At that time, I believed in God, but my faith was narrow and rigid, excluding others who did not conform to Christian evangelical norms. I was sure what those women were doing was evil. But God had a different opinion. Briefly, he gave me a glimpse of the world as he saw it - and it shocked me to the core. What I thought was evil, he considered unimportant. But condemning those women for their religious practices was a different matter. My version of Christianity was his idea of evil. Not that he was condemning me, mind. He just wanted to open my eyes.
That experience fundamentally changed my world view. To this day, I remain convinced that God is far more tolerant than we can imagine. Fred, utterly uninterested in Lionel Blue's faith choice, is the God that I know, the God I met in that church in Moscow.
And that brings me back to the Daily Mail. As I read on, I realised that it was all about people and their struggles. About their health, and their wellbeing. Six pages of eyewitness reports of a terrorist attack. A whole page report about elderly people with dementia being discharged from hospital in the middle of the night without support. Joyful reports about advances in healthcare that make people's lives easier. Angry reports about cost-cutting and meanness that diminish people's quality of life. And through it all, I heard the voice of God. The God who told me to keep an open mind. The God who meets us in the most unlikely places. The concern of my God for humanity shone through that paper that I had despised.
That said, I am not blind. The Daily Mail is partisan and divisive. It appeals to some and alienates others. And, more worrying, it promotes "othering" of those who are not "one of us" - migrants, Muslims, the very poor, the very rich. But I can see why God chose to use this very flawed medium to teach me a lesson. I was every bit as guilty of divisiveness and "othering". It is a lesson I shall not forget.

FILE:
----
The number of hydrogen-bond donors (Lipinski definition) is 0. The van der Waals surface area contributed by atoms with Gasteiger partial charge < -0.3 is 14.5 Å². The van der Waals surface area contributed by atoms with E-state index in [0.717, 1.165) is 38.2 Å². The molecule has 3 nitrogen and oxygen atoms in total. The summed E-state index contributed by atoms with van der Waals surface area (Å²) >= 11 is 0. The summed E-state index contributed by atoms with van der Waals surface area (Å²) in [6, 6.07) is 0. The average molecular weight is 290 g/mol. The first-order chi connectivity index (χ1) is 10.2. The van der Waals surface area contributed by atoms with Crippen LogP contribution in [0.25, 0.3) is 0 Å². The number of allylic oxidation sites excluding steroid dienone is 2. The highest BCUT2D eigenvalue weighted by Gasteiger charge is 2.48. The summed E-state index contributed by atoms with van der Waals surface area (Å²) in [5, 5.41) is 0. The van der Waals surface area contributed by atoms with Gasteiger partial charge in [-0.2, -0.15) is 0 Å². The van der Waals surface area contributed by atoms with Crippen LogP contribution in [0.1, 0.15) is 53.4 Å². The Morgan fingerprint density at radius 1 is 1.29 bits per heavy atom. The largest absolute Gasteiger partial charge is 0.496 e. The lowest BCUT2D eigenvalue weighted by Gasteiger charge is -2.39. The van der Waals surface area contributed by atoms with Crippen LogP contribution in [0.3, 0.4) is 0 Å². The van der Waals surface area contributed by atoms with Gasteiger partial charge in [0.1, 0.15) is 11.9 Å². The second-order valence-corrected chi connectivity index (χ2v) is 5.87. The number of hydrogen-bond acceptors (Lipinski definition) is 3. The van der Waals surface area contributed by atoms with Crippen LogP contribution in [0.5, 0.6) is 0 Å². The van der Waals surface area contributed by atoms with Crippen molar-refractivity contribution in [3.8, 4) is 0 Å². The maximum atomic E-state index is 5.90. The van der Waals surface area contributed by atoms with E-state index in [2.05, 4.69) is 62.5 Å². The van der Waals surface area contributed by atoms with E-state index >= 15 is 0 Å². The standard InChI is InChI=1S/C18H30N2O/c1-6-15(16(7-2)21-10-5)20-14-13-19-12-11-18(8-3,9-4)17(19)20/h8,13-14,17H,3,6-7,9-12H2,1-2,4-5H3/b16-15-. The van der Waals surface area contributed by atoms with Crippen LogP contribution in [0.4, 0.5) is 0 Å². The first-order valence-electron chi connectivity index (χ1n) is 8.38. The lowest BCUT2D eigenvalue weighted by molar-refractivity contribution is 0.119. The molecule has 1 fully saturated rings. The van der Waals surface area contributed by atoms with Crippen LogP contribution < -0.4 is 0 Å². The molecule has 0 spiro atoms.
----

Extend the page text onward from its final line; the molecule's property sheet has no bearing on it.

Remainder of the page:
And it is a lesson that others too need to learn. As I look at the world today, I see fragmentation and discord, growing alienation, and a distressing tendency to divide people into "right" and "wrong", "us" and "them", Leavers and Remainers, Christians and Muslims, citizens and migrants, white and black, "ordinary people" and "experts", workers and bankers .....the list is endless. I find the religious divisions particularly distressing, perhaps because I lived through the years of violent religious discord in the United Kingdom, and I fear for the fragile peace in Northern Ireland. And perhaps also because I still hear "nevertheless, these are my children too" in my head.
When we divide people into "us" and "them", we deny the humanity of those we decide to exclude. And by denying their humanity, we open the door to terrible, terrible things. By convincing ourselves that they are less than human, we can justify to ourselves the torture, rape, slavery, imprisonment and murder of our fellow human beings. Acts of unthinking cruelty become commonplace, social deviants are treated increasingly harshly, false and exaggerated stories whip up the fear that justifies brutality towards those who are "not one of us". This is the essence of evil.
It is often said that for evil to triumph, all that is necessary is for good men to do nothing. But I would say that when we stop seeing our common humanity in the faces of others, the triumph of evil is already assured.
The extent of evil
Joseph Brodsky on the Greatest Antidote to Evil - Brain Pickings
What have we learned from history?
Image: Medway Service Station from the M2. Source: Geograph.